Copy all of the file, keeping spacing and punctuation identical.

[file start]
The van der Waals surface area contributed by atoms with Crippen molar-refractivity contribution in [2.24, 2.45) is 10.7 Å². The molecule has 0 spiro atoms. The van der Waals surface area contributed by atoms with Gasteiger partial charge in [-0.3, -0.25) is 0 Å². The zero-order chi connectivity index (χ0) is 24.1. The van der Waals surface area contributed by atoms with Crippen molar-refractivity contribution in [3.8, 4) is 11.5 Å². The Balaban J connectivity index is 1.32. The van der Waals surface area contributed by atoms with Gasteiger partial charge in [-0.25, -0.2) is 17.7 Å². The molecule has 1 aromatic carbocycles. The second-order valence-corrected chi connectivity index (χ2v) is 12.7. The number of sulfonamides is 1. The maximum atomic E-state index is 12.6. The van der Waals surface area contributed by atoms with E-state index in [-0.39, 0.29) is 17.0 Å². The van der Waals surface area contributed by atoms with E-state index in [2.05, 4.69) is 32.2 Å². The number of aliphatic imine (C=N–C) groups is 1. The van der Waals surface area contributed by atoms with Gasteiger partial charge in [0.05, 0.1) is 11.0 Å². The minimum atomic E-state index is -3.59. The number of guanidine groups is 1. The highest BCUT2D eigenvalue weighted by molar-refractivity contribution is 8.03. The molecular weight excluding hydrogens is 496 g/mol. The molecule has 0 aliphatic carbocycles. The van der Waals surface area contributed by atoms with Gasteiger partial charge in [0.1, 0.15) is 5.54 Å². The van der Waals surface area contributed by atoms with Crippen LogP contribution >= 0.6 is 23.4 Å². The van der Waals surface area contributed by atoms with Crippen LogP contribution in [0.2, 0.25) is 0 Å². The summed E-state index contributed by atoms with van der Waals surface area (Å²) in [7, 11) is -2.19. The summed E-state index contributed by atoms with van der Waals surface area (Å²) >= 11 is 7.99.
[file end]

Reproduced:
The van der Waals surface area contributed by atoms with Crippen molar-refractivity contribution in [2.24, 2.45) is 10.7 Å². The molecule has 0 spiro atoms. The van der Waals surface area contributed by atoms with Gasteiger partial charge in [-0.3, -0.25) is 0 Å². The zero-order chi connectivity index (χ0) is 24.1. The van der Waals surface area contributed by atoms with Crippen molar-refractivity contribution in [3.8, 4) is 11.5 Å². The Balaban J connectivity index is 1.32. The van der Waals surface area contributed by atoms with Gasteiger partial charge in [-0.25, -0.2) is 17.7 Å². The molecule has 1 aromatic carbocycles. The second-order valence-corrected chi connectivity index (χ2v) is 12.7. The number of sulfonamides is 1. The maximum atomic E-state index is 12.6. The van der Waals surface area contributed by atoms with E-state index in [-0.39, 0.29) is 17.0 Å². The van der Waals surface area contributed by atoms with E-state index in [2.05, 4.69) is 32.2 Å². The number of aliphatic imine (C=N–C) groups is 1. The van der Waals surface area contributed by atoms with Gasteiger partial charge in [0.05, 0.1) is 11.0 Å². The minimum atomic E-state index is -3.59. The number of guanidine groups is 1. The highest BCUT2D eigenvalue weighted by molar-refractivity contribution is 8.03. The molecular weight excluding hydrogens is 496 g/mol. The molecule has 0 aliphatic carbocycles. The van der Waals surface area contributed by atoms with Gasteiger partial charge in [0.1, 0.15) is 5.54 Å². The van der Waals surface area contributed by atoms with Crippen LogP contribution >= 0.6 is 23.4 Å². The van der Waals surface area contributed by atoms with Crippen LogP contribution in [0.2, 0.25) is 0 Å². The summed E-state index contributed by atoms with van der Waals surface area (Å²) in [7, 11) is -2.19. The summed E-state index contributed by atoms with van der Waals surface area (Å²) >= 11 is 7.99.